Cholmondeley History, Family Crest & Coats of Arms

Today's generation of the Cholmondeley family bears a name that was brought to England by the migration wave that was started by the Norman Conquest of 1066. The Cholmondeley family lived in the township of Cholmondley in the parish of Malpas in Cheshire. The name is traditionally pronounced Chumley.

Early Origins of the Cholmondeley family

The surname Cholmondeley was first found in Cheshire at Cholmondeley, a civil parish and village where they were "descended from the Barons of Malpas, and directly from Robert de Cholmondelegh, second son of William Belward, lord of a moiety of the Barony of Malpas, and younger brother of David the ancestor of the Egertons; which Robert was seated at Cholmondeley in the reign of King John." [1]

The regal Cholmondeley Castle is now a country house located there with majestic formal gardens. The house has been a seat of the Cholmondeley family since the 12th century.

The parish of Delemere in Cheshire was home to a distinguished branch of the family. "On its inclosure it gave the title of Baron Delamere, of Vale Royal, to Thomas Cholmondeley, Esq., the proprietor of the ancient possessions of the Cistercian monks of Vale Royal, whose sumptuous abbey, completed in 1330 by Edward III., at a cost of £32,000, was dedicated to the Lord Jesus Christ, the Virgin Mary, St. Nicholas, and St. Nichasius, and in the 26th of Henry VIII." [2]

"The manor [of Chorley, Cheshire] was possessed by the Harcourt family in the reign of Edward II., when the two coheiresses of Robert Harcourt married into the Cholmondeley family. Isabel brought a moiety to Hugh Cholmondeley, whose daughter and heiress married Roger Bromley, of Basford; after continuing in the Bromley family for several descents, it was purchased, in 1561, by the Cholmondeleys of Cholmondeley, ancestors of the present Marquess of Cholmondeley. The other moiety passed with Maud to the ancestor of the Cholmondeleys of Chorley, and came to the marquess's family by purchase, in the reign of Henry VI. " [2]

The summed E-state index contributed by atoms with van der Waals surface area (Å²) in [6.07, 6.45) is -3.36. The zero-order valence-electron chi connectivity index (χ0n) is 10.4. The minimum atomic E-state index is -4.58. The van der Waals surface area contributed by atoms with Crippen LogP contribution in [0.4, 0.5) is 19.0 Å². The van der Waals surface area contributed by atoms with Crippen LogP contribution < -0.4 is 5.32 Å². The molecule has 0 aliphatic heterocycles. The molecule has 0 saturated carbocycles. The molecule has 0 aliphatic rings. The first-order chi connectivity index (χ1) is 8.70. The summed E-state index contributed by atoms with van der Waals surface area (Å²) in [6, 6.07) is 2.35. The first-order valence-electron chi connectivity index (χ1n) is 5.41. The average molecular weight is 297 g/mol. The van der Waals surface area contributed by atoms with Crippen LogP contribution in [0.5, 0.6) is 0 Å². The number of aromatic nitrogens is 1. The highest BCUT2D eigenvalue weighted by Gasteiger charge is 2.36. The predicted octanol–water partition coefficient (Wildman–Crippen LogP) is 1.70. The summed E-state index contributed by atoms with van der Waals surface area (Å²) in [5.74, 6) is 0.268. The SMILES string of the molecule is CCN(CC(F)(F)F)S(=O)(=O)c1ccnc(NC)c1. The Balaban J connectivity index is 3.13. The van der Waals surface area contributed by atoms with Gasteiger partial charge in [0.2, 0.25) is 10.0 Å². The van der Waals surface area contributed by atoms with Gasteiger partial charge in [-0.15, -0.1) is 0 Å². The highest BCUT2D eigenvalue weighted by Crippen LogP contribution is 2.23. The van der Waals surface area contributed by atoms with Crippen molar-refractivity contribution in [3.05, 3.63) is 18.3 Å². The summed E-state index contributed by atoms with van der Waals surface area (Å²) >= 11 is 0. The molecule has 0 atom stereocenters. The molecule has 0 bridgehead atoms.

Early History of the Cholmondeley family

This web page shows only a small excerpt of our Cholmondeley research. Another 91 words (6 lines of text) covering the years 1086, 1460, 1521, 1584, 1659, 1628, 1645, 1552, 1553, 1600, 1657, 1624, 1629, 1640, 1643, 1632, 1689, 1609, 1666, 1641, 1666, 1681, 1662 and 1725 are included under the topic Early Cholmondeley History in all our PDF Extended History products and printed products wherever possible.

Cholmondeley Spelling Variations

Before the last few hundred years the English language had no fixed system of spelling rules. For that reason, spelling variations occurred commonly in Anglo Norman surnames. Over the years, many variations of the name Cholmondeley were recorded, including Chumley, Cholmondeley, Chamandy, Cholemley, Cholmeley, Cholmle, Cholmley and many more.

Early Notables of the Cholmondeley family (pre 1700)

Outstanding amongst the family at this time was Richard Cholmondeley (1460-1521), English farmer and soldier, who served as Lieutenant of the Tower of London; Robert Cholmondeley (1584-1659), created 1st Viscount Cholmondeley in 1628 and became 1st Earl of Leinster (Ireland) and Baron Cholmondeley (England) in 1645, Chief Justice of England in 1552-1553; Sir Hugh Cholmeley (Cholmley) (1600-1657) 1st Baronet, an English landowner, Member of Parliament for Scarborough (1624-1629) and (1640-1643), initially a Parliamentarian but...